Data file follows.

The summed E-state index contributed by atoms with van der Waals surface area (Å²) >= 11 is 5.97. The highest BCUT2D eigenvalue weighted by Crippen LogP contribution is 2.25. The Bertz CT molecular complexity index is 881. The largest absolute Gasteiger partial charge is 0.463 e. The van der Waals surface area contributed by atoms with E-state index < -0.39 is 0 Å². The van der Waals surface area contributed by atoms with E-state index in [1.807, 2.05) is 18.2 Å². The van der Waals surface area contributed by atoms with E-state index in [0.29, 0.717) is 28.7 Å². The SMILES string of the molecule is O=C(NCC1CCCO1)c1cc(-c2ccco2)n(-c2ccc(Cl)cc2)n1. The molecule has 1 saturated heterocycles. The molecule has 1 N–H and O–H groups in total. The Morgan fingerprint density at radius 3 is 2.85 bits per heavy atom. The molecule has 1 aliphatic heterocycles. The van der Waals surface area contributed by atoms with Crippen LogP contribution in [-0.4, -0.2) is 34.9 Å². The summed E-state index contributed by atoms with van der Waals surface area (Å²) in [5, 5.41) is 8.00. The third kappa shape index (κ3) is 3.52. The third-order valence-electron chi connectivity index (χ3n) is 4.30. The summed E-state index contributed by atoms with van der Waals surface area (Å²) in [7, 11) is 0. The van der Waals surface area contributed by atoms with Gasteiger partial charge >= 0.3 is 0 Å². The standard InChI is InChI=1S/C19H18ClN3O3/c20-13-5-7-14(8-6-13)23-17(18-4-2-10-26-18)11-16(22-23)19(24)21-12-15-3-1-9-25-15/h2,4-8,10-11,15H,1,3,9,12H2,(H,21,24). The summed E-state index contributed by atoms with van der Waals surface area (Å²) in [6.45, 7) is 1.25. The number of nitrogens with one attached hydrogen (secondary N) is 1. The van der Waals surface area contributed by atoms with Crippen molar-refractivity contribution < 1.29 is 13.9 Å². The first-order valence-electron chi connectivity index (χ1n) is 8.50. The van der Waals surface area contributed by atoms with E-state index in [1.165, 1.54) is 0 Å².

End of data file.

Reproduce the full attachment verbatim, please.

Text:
The summed E-state index contributed by atoms with van der Waals surface area (Å²) >= 11 is 5.97. The highest BCUT2D eigenvalue weighted by Crippen LogP contribution is 2.25. The Bertz CT molecular complexity index is 881. The largest absolute Gasteiger partial charge is 0.463 e. The van der Waals surface area contributed by atoms with E-state index < -0.39 is 0 Å². The van der Waals surface area contributed by atoms with E-state index in [1.807, 2.05) is 18.2 Å². The van der Waals surface area contributed by atoms with E-state index in [0.29, 0.717) is 28.7 Å². The SMILES string of the molecule is O=C(NCC1CCCO1)c1cc(-c2ccco2)n(-c2ccc(Cl)cc2)n1. The molecule has 1 saturated heterocycles. The molecule has 1 N–H and O–H groups in total. The Morgan fingerprint density at radius 3 is 2.85 bits per heavy atom. The molecule has 1 aliphatic heterocycles. The van der Waals surface area contributed by atoms with Crippen LogP contribution in [-0.4, -0.2) is 34.9 Å². The summed E-state index contributed by atoms with van der Waals surface area (Å²) in [5, 5.41) is 8.00. The third kappa shape index (κ3) is 3.52. The third-order valence-electron chi connectivity index (χ3n) is 4.30. The summed E-state index contributed by atoms with van der Waals surface area (Å²) in [7, 11) is 0. The van der Waals surface area contributed by atoms with Gasteiger partial charge >= 0.3 is 0 Å². The standard InChI is InChI=1S/C19H18ClN3O3/c20-13-5-7-14(8-6-13)23-17(18-4-2-10-26-18)11-16(22-23)19(24)21-12-15-3-1-9-25-15/h2,4-8,10-11,15H,1,3,9,12H2,(H,21,24). The summed E-state index contributed by atoms with van der Waals surface area (Å²) in [6.45, 7) is 1.25. The number of nitrogens with one attached hydrogen (secondary N) is 1. The van der Waals surface area contributed by atoms with Crippen molar-refractivity contribution < 1.29 is 13.9 Å². The first-order valence-electron chi connectivity index (χ1n) is 8.50. The van der Waals surface area contributed by atoms with E-state index in [1.165, 1.54) is 0 Å².